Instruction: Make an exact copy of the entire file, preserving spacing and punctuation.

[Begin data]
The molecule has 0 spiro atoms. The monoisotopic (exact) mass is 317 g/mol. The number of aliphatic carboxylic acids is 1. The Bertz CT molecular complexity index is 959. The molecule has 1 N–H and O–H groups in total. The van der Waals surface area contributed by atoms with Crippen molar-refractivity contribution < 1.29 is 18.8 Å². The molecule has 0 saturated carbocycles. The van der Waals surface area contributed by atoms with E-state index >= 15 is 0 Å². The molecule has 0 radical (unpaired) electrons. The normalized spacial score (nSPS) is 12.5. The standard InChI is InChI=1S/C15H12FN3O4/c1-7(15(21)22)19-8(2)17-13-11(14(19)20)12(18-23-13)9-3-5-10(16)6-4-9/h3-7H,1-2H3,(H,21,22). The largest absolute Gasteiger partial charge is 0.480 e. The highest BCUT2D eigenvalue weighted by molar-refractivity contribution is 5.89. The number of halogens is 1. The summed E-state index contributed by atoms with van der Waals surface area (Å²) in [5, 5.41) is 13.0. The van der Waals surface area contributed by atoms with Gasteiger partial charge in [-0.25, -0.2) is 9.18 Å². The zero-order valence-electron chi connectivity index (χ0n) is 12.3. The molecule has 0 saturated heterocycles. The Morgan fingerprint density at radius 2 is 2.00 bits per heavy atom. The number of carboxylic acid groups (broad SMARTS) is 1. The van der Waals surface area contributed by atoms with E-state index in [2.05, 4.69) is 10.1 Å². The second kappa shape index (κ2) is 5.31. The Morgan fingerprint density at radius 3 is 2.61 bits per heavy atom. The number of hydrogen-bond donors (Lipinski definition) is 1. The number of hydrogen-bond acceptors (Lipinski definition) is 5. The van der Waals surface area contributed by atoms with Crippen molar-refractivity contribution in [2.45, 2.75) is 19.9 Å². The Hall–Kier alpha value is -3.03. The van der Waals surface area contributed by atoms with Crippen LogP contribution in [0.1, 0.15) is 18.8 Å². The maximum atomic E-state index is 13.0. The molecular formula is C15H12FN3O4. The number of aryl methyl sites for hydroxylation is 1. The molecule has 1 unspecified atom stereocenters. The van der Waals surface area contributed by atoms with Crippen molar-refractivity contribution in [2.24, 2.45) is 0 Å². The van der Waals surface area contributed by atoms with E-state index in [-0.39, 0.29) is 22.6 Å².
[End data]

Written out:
The molecule has 0 spiro atoms. The monoisotopic (exact) mass is 317 g/mol. The number of aliphatic carboxylic acids is 1. The Bertz CT molecular complexity index is 959. The molecule has 1 N–H and O–H groups in total. The van der Waals surface area contributed by atoms with Crippen molar-refractivity contribution < 1.29 is 18.8 Å². The molecule has 0 saturated carbocycles. The van der Waals surface area contributed by atoms with E-state index >= 15 is 0 Å². The molecule has 0 radical (unpaired) electrons. The normalized spacial score (nSPS) is 12.5. The standard InChI is InChI=1S/C15H12FN3O4/c1-7(15(21)22)19-8(2)17-13-11(14(19)20)12(18-23-13)9-3-5-10(16)6-4-9/h3-7H,1-2H3,(H,21,22). The largest absolute Gasteiger partial charge is 0.480 e. The highest BCUT2D eigenvalue weighted by molar-refractivity contribution is 5.89. The number of halogens is 1. The summed E-state index contributed by atoms with van der Waals surface area (Å²) in [5, 5.41) is 13.0. The van der Waals surface area contributed by atoms with Gasteiger partial charge in [-0.25, -0.2) is 9.18 Å². The zero-order valence-electron chi connectivity index (χ0n) is 12.3. The molecule has 0 saturated heterocycles. The Morgan fingerprint density at radius 2 is 2.00 bits per heavy atom. The number of carboxylic acid groups (broad SMARTS) is 1. The van der Waals surface area contributed by atoms with E-state index in [2.05, 4.69) is 10.1 Å². The second kappa shape index (κ2) is 5.31. The Morgan fingerprint density at radius 3 is 2.61 bits per heavy atom. The number of hydrogen-bond donors (Lipinski definition) is 1. The number of hydrogen-bond acceptors (Lipinski definition) is 5. The van der Waals surface area contributed by atoms with Crippen molar-refractivity contribution in [2.45, 2.75) is 19.9 Å². The Hall–Kier alpha value is -3.03. The van der Waals surface area contributed by atoms with Crippen LogP contribution in [0.1, 0.15) is 18.8 Å². The maximum atomic E-state index is 13.0. The molecular formula is C15H12FN3O4. The number of aryl methyl sites for hydroxylation is 1. The molecule has 1 unspecified atom stereocenters. The van der Waals surface area contributed by atoms with Crippen molar-refractivity contribution in [2.24, 2.45) is 0 Å². The van der Waals surface area contributed by atoms with E-state index in [-0.39, 0.29) is 22.6 Å².